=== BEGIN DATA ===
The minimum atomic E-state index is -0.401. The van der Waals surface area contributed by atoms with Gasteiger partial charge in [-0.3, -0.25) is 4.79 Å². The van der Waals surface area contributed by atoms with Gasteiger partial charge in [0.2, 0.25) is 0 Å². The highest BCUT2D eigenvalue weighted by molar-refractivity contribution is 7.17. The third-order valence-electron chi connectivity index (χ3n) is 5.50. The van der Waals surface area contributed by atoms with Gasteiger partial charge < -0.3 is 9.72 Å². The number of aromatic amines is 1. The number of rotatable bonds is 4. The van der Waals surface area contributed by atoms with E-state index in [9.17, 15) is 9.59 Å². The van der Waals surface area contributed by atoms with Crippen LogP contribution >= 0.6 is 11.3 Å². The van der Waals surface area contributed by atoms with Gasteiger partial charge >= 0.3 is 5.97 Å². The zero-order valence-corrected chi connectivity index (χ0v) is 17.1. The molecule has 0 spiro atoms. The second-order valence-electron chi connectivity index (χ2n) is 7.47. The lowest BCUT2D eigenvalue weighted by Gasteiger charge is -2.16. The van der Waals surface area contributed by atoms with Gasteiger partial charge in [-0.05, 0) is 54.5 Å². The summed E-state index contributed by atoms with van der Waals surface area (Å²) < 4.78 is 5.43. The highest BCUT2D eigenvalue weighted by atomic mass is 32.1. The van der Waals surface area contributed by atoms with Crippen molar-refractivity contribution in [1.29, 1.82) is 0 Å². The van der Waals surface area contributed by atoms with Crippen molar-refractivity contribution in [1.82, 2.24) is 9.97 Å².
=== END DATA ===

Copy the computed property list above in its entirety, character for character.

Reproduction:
The minimum atomic E-state index is -0.401. The van der Waals surface area contributed by atoms with Gasteiger partial charge in [-0.3, -0.25) is 4.79 Å². The van der Waals surface area contributed by atoms with Gasteiger partial charge in [0.2, 0.25) is 0 Å². The highest BCUT2D eigenvalue weighted by molar-refractivity contribution is 7.17. The third-order valence-electron chi connectivity index (χ3n) is 5.50. The van der Waals surface area contributed by atoms with Gasteiger partial charge < -0.3 is 9.72 Å². The number of aromatic amines is 1. The number of rotatable bonds is 4. The van der Waals surface area contributed by atoms with E-state index in [9.17, 15) is 9.59 Å². The van der Waals surface area contributed by atoms with Crippen LogP contribution >= 0.6 is 11.3 Å². The van der Waals surface area contributed by atoms with Gasteiger partial charge >= 0.3 is 5.97 Å². The zero-order valence-corrected chi connectivity index (χ0v) is 17.1. The molecule has 0 spiro atoms. The second-order valence-electron chi connectivity index (χ2n) is 7.47. The lowest BCUT2D eigenvalue weighted by Gasteiger charge is -2.16. The van der Waals surface area contributed by atoms with Gasteiger partial charge in [-0.05, 0) is 54.5 Å². The summed E-state index contributed by atoms with van der Waals surface area (Å²) < 4.78 is 5.43. The highest BCUT2D eigenvalue weighted by atomic mass is 32.1. The van der Waals surface area contributed by atoms with Crippen molar-refractivity contribution in [1.29, 1.82) is 0 Å². The van der Waals surface area contributed by atoms with Crippen molar-refractivity contribution in [1.82, 2.24) is 9.97 Å².